Valerie Velasquez ’20 said that building empathy is the most powerful motivator to fight against discrimination and social inequality. She said books facilitate that first step beyond just recognizing that there is a problem to understanding how real people are really affected. 

“I think books are an amazing way to build one’s empathy,” Velasquez said. “It’s easy for people to sympathize with others, but I think empathy is more of a learned skill that you have to constantly be working on. It can be difficult or near impossible to empathize with people who don’t look like you or have similar experiences to you if you never hear their stories or voices. Books allow you to access those experiences in a pretty intimate way considering that when we read we’re literally reciting someone else’s thoughts in our own mind.”

Some of the best literary works that preceded and followed the civil rights movement referenced the streams of underlying marginalization, racial discrimination and social injustice that have plagued our society for hundreds of years, Mohona Ganguly ’21 said.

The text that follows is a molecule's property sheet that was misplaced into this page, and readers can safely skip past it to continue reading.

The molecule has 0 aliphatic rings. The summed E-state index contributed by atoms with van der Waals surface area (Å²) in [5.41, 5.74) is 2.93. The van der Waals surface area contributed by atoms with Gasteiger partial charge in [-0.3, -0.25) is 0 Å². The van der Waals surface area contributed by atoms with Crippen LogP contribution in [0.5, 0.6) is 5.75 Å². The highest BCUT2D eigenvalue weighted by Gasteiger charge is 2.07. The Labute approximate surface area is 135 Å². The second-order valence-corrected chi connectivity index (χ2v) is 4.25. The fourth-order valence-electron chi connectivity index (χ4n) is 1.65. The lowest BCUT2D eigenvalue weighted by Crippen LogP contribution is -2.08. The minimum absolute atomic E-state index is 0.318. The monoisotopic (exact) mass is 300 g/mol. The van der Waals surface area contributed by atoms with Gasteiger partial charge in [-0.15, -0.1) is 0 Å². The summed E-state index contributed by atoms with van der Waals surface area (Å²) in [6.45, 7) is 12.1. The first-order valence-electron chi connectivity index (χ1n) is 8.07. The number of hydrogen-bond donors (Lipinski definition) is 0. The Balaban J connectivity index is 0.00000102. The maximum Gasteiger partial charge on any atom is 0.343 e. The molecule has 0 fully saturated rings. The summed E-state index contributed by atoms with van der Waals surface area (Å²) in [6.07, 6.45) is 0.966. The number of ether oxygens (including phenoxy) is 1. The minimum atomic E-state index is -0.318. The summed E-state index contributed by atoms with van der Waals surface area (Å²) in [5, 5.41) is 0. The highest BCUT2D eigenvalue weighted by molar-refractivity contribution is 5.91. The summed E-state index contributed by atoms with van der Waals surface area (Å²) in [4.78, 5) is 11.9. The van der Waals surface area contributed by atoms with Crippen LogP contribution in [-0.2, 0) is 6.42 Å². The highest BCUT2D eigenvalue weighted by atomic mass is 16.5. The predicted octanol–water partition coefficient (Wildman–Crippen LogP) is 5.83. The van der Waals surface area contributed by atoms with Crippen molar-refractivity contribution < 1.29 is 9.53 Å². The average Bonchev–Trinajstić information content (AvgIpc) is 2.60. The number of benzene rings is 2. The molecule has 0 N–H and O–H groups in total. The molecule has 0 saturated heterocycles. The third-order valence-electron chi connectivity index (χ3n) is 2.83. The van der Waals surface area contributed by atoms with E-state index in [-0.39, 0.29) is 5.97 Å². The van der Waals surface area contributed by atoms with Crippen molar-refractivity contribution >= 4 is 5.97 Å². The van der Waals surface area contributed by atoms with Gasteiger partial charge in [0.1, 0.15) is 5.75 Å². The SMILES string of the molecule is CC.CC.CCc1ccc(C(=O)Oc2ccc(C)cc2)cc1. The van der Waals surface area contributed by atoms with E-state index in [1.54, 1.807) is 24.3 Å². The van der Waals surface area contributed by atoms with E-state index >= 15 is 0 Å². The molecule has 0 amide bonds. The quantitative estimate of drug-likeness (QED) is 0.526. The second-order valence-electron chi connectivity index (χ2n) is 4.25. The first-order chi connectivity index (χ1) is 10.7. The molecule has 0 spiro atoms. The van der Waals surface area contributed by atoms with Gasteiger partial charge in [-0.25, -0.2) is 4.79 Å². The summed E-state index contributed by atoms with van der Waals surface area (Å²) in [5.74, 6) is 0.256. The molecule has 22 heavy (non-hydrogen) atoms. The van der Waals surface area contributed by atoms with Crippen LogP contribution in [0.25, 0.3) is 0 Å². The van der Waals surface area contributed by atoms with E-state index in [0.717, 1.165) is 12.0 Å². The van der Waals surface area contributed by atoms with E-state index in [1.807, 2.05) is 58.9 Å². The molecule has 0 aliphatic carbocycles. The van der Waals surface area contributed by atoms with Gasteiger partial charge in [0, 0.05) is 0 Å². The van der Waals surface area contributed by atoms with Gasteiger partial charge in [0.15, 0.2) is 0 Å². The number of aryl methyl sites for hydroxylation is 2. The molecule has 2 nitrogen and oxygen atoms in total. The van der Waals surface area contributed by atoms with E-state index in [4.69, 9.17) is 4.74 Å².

“I think that both books and their authors are essential in helping society to understand social issues,” Ganguly said. “For example, “To Kill a Mockingbird“  was very influential in causing a frank discussion about race in the 1960’s. However, I do believe that the author also holds immense social power when they wield the pen to write their books. Representation in literature can also have a large impact on society. Although “To Kill a Mockingbird” is one of my favorite books, I do acknowledge that some of the actions taken by the characters and the author can be seen as coming from a position of privilege, regardless of good intentions.”